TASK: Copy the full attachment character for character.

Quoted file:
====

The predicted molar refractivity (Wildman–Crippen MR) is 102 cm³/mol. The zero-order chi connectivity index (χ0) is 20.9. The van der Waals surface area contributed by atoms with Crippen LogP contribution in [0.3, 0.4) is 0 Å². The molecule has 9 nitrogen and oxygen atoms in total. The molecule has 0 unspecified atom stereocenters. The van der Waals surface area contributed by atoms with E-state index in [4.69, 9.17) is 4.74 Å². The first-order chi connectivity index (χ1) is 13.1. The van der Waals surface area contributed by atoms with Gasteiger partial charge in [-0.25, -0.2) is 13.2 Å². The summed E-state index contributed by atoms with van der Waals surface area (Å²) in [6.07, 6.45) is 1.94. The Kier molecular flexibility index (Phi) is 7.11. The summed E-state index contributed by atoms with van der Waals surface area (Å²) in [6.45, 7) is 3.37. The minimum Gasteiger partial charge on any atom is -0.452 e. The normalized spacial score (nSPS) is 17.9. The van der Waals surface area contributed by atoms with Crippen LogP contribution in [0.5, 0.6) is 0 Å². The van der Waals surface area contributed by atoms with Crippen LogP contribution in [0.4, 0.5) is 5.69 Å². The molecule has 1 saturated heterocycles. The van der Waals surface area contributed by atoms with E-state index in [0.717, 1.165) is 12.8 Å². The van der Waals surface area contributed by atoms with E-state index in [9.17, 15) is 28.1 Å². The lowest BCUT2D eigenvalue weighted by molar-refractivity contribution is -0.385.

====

The predicted molar refractivity (Wildman–Crippen MR) is 102 cm³/mol. The zero-order chi connectivity index (χ0) is 20.9. The van der Waals surface area contributed by atoms with Crippen LogP contribution in [0.3, 0.4) is 0 Å². The molecule has 9 nitrogen and oxygen atoms in total. The molecule has 0 unspecified atom stereocenters. The van der Waals surface area contributed by atoms with E-state index in [4.69, 9.17) is 4.74 Å². The first-order chi connectivity index (χ1) is 13.1. The van der Waals surface area contributed by atoms with Gasteiger partial charge in [-0.25, -0.2) is 13.2 Å². The summed E-state index contributed by atoms with van der Waals surface area (Å²) in [6.07, 6.45) is 1.94. The Kier molecular flexibility index (Phi) is 7.11. The summed E-state index contributed by atoms with van der Waals surface area (Å²) in [6.45, 7) is 3.37. The minimum Gasteiger partial charge on any atom is -0.452 e. The normalized spacial score (nSPS) is 17.9. The van der Waals surface area contributed by atoms with Crippen LogP contribution in [0.5, 0.6) is 0 Å². The van der Waals surface area contributed by atoms with Crippen LogP contribution in [0.4, 0.5) is 5.69 Å². The molecule has 1 saturated heterocycles. The van der Waals surface area contributed by atoms with E-state index in [0.717, 1.165) is 12.8 Å². The van der Waals surface area contributed by atoms with E-state index in [9.17, 15) is 28.1 Å². The lowest BCUT2D eigenvalue weighted by molar-refractivity contribution is -0.385.